Steve Brown is an entrepreneurial producer and director known for making documentary features about arts, innovation and culture. Most recently, he directed and produced CHASING EINSTEIN, premiering at CPH:DOX festival in March 2019. He produced the award-winning documentary features POACHED and TWINSTERS, both of which premiered at SXSW 2015, and OCCUPY THE FARM, released in 2014. His directorial debut, SPARK: A BURNING MAN STORY premiered at SXSW 2013. Steve has released six documentary features theatrically and has secured distribution on Showtime, Netflix, Disney/ABC, Amazon, and other networks worldwide.
The existence of Dark Matter was first proposed by Fritz Zwicky in 1933 who observed that galaxies in the Coma Cluster were moving quicker than could be accounted for using the conventional understanding of gravity. They exhibited a gravitational mass 400 times greater than expected. He termed the missing mass dunkle materie or dark matter. In the early 70s astronomer Vera Rubin observed that the rotation rates of spiral galaxies were too fast for their gravitational mass, adding to the mystery. None of the known particles or cosmological phenomenon, such as gravitational lensing, have explained these discrepancies. Could it be that gravity behaves differently at cosmic scales? Measurements being made using gravitational lensing of colliding galaxies, ultra-diffuse galaxies, and the cosmic microwave background fluctuation, have provided more evidence that dark matter exists. While ground and space based telescopes observe at cosmic scales, terrestrial experiments seek to find elusive dark matter particles using extremely sensitive underground detectors such as the Xenon Dark Matter Project founded by Professor Elena April.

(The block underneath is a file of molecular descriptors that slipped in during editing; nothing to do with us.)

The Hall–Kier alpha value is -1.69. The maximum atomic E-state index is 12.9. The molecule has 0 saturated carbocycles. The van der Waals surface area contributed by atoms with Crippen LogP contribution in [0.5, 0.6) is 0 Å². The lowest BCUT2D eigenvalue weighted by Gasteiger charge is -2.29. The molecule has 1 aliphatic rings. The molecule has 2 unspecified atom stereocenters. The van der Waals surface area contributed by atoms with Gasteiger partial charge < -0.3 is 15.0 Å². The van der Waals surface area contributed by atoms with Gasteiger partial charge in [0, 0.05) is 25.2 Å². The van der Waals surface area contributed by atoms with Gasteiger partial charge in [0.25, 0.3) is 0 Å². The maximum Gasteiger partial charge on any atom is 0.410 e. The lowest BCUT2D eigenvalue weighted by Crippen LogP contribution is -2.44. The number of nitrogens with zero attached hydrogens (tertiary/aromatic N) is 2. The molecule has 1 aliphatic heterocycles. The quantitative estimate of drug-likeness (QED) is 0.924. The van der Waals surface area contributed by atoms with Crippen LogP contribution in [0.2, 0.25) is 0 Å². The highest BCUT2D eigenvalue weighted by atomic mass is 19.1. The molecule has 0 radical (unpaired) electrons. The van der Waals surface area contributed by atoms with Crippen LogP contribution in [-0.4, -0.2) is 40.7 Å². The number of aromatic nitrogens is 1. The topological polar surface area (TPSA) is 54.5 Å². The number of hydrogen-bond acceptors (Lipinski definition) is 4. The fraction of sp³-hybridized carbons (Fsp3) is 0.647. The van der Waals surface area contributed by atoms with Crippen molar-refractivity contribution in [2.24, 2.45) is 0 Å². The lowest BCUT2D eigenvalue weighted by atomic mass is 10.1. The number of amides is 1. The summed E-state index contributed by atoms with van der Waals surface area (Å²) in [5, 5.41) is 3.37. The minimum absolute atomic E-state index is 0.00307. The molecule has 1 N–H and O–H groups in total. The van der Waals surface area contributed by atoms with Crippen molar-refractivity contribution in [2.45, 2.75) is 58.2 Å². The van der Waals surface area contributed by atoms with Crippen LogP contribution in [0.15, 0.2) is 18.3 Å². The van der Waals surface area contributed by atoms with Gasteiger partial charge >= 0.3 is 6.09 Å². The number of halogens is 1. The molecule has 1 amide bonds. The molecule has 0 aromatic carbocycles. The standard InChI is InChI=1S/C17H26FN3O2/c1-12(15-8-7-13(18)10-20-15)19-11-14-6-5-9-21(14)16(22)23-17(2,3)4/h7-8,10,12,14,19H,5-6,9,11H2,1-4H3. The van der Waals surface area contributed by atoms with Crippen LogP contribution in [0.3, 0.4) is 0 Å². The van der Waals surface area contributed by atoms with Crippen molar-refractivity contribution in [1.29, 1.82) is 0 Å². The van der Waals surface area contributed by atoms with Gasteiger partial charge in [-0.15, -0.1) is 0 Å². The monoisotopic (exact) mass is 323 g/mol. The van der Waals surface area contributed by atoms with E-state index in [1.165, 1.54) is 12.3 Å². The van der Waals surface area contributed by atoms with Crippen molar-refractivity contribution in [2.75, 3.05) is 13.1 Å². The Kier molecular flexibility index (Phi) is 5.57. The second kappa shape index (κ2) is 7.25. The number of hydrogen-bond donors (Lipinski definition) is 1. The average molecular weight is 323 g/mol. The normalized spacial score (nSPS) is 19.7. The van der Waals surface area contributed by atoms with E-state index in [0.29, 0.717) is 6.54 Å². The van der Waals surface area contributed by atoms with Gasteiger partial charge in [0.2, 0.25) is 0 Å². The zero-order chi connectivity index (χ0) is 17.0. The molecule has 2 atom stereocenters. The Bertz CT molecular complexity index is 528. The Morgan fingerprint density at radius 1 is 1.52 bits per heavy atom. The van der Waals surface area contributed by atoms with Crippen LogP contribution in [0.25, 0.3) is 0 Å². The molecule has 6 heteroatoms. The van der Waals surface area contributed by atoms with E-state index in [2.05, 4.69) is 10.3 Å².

The Xenon Dark Matter Project
Located at Gran Sasso National Laboratory in Italy, is a dark matter search experiment using tonnes of liquid xenon to search for dark matter particles. More than 150 physicists from 26 institutions around the world are currently working on the experiment. XENON1T is the world’s largest dark matter detector, continuously taking dark matter search data until the end of 2018. XENONnT is an upgrade of XENON1T, by increasing the target mass from 2 to 6 tonnes. The UCSD group is working on the calibration, data analysis and simulation for the experiment, and developing hardware components for XENONnT.
The Margaret Burbidge Visiting Professor at UC San Diego
The Margaret Burbidge 100th Birthday Tribute
We recommend parking at the Gilman Parking Structure (map):
From Interstate 5:
- Exit La Jolla Village drive.
- If northbound, turn LEFT at off-ramp. If southbound, turn RIGHT.
- At the first stop light turn right onto Villa La Jolla drive and go up the hill (staying in the left lane).
- You will pass the VA Medical Center on the right.
- At the second stop light, drive straight ahead into the Gilman parking structure.
- Purchase a parking permit from machine. ($1.00/hour and takes credit cards).